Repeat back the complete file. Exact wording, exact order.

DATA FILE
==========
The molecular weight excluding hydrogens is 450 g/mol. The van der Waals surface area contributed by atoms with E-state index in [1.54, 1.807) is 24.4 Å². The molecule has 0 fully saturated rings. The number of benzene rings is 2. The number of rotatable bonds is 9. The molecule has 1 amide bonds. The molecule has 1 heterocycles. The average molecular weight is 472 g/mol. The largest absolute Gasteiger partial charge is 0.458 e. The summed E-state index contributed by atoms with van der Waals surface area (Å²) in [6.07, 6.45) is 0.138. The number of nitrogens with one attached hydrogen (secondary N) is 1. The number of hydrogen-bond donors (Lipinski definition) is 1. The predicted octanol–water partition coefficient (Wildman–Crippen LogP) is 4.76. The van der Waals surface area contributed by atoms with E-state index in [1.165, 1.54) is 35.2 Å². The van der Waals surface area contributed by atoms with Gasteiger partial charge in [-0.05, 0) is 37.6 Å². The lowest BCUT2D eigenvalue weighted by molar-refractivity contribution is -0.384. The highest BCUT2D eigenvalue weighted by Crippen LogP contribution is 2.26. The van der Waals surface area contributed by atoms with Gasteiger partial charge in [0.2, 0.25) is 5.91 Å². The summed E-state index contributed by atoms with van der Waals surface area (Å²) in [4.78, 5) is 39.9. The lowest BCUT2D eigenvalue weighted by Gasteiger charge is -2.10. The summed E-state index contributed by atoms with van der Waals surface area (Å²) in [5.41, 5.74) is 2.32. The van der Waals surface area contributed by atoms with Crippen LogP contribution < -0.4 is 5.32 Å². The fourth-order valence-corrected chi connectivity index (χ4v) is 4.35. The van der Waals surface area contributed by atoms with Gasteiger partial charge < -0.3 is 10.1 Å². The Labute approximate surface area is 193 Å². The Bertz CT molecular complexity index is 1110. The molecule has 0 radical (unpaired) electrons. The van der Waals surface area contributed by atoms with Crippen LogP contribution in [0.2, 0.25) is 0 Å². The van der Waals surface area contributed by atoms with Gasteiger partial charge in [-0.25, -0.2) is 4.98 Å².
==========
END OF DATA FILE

The molecular weight excluding hydrogens is 450 g/mol. The van der Waals surface area contributed by atoms with E-state index in [1.54, 1.807) is 24.4 Å². The molecule has 0 fully saturated rings. The number of benzene rings is 2. The number of rotatable bonds is 9. The molecule has 1 amide bonds. The molecule has 1 heterocycles. The average molecular weight is 472 g/mol. The largest absolute Gasteiger partial charge is 0.458 e. The summed E-state index contributed by atoms with van der Waals surface area (Å²) in [6.07, 6.45) is 0.138. The number of nitrogens with one attached hydrogen (secondary N) is 1. The number of hydrogen-bond donors (Lipinski definition) is 1. The predicted octanol–water partition coefficient (Wildman–Crippen LogP) is 4.76. The van der Waals surface area contributed by atoms with E-state index in [1.165, 1.54) is 35.2 Å². The van der Waals surface area contributed by atoms with Gasteiger partial charge in [-0.05, 0) is 37.6 Å². The lowest BCUT2D eigenvalue weighted by molar-refractivity contribution is -0.384. The highest BCUT2D eigenvalue weighted by Crippen LogP contribution is 2.26. The van der Waals surface area contributed by atoms with Gasteiger partial charge in [0.2, 0.25) is 5.91 Å². The summed E-state index contributed by atoms with van der Waals surface area (Å²) in [4.78, 5) is 39.9. The lowest BCUT2D eigenvalue weighted by Gasteiger charge is -2.10. The summed E-state index contributed by atoms with van der Waals surface area (Å²) in [5.41, 5.74) is 2.32. The van der Waals surface area contributed by atoms with Crippen LogP contribution < -0.4 is 5.32 Å². The fourth-order valence-corrected chi connectivity index (χ4v) is 4.35. The van der Waals surface area contributed by atoms with Gasteiger partial charge < -0.3 is 10.1 Å². The Labute approximate surface area is 193 Å². The Bertz CT molecular complexity index is 1110. The molecule has 0 radical (unpaired) electrons. The van der Waals surface area contributed by atoms with Crippen LogP contribution in [0.2, 0.25) is 0 Å². The van der Waals surface area contributed by atoms with Gasteiger partial charge in [-0.25, -0.2) is 4.98 Å².